Erin Hurley has nearly ten years of experience working in US politics in New York and Washington DC, and served as a legislative affairs officer within the US Department of Defense.

As Washington careens from one budget crisis to another, many analysts rightly point out that America's elected officials appear at times incapable of governing. 

The complexity of the US budget process and US politics makes it difficult to draw conclusions about the likelihood of certain events and their consequences. This article tries to make sense of the current budget battle and the so called 'sequestration' of funding, particularly the implications for the US Department of Defense.

The current crisis flows from the threat of sequestration, a penalty designed as part of the Budget Control Act of 2011 (BCA) to force a compromise between Republicans and Democrats. The penalty will be triggered if lawmakers are unable to agree on a strategy to achieve $1.2 trillion in deficit reduction over the next ten years by 1 March 2013. 

Key to the expectation that sequestration will force a compromise is that sequestration requires uniform cuts of around 10% across a variety of discretionary spending areas, from support to state and local firefighters to childcare to biomedical research to national defence.  Approximately half of that $1.2 trillion will be realised through uniform cuts (exempting military personnel accounts) to the US Department of Defense (DoD).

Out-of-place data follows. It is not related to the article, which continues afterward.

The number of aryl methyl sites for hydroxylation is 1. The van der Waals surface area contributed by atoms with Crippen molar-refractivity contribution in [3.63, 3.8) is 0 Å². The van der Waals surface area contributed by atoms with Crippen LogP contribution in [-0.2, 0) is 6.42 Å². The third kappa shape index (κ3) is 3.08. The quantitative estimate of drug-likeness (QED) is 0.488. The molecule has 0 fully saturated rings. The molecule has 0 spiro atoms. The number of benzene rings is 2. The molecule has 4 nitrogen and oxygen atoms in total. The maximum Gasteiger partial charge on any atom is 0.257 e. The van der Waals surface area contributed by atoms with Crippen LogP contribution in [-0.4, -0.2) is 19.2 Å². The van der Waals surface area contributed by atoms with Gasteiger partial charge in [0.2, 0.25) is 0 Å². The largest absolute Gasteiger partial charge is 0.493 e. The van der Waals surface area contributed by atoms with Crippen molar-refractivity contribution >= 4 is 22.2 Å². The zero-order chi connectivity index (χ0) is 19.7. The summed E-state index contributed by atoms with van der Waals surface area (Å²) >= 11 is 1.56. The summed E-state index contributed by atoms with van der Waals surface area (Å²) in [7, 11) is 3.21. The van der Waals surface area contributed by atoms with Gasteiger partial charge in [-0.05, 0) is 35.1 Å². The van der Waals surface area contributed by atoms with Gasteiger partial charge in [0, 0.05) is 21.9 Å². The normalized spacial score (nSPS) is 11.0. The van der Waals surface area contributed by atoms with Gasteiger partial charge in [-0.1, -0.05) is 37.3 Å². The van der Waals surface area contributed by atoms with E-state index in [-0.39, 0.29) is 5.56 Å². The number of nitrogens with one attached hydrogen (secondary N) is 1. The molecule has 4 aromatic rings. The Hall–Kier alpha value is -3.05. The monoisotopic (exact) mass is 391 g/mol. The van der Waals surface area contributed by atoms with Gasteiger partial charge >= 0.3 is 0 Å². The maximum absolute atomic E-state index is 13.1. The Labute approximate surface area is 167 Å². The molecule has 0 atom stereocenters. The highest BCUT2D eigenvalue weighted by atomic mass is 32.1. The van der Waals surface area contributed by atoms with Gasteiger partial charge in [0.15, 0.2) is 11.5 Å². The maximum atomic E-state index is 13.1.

Defence cuts are typically unpopular in Congress due to the sensitivity of national security issues and because defence spending is directly tied to jobs in congressional districts. Further, the indiscriminate nature of these cuts is anathema to the leadership of a Department that enjoys wide bipartisan respect within the Congress.

However, Republicans, facing an assertive re-elected president, are indicating that sequestration is preferable to the compromise options advanced by the president and senate Democrats, all of which involve some revenues (mainly through closing tax loopholes). 

Many Republican members of the house of representatives represent conservative districts and therefore believe they can blame the president for the cuts and insulate themselves from the political impact of sequestration. Finally, sequestration may be the Republicans' best chance to cut spending this year (noting that sequestration does nothing to address America's long term debt problem).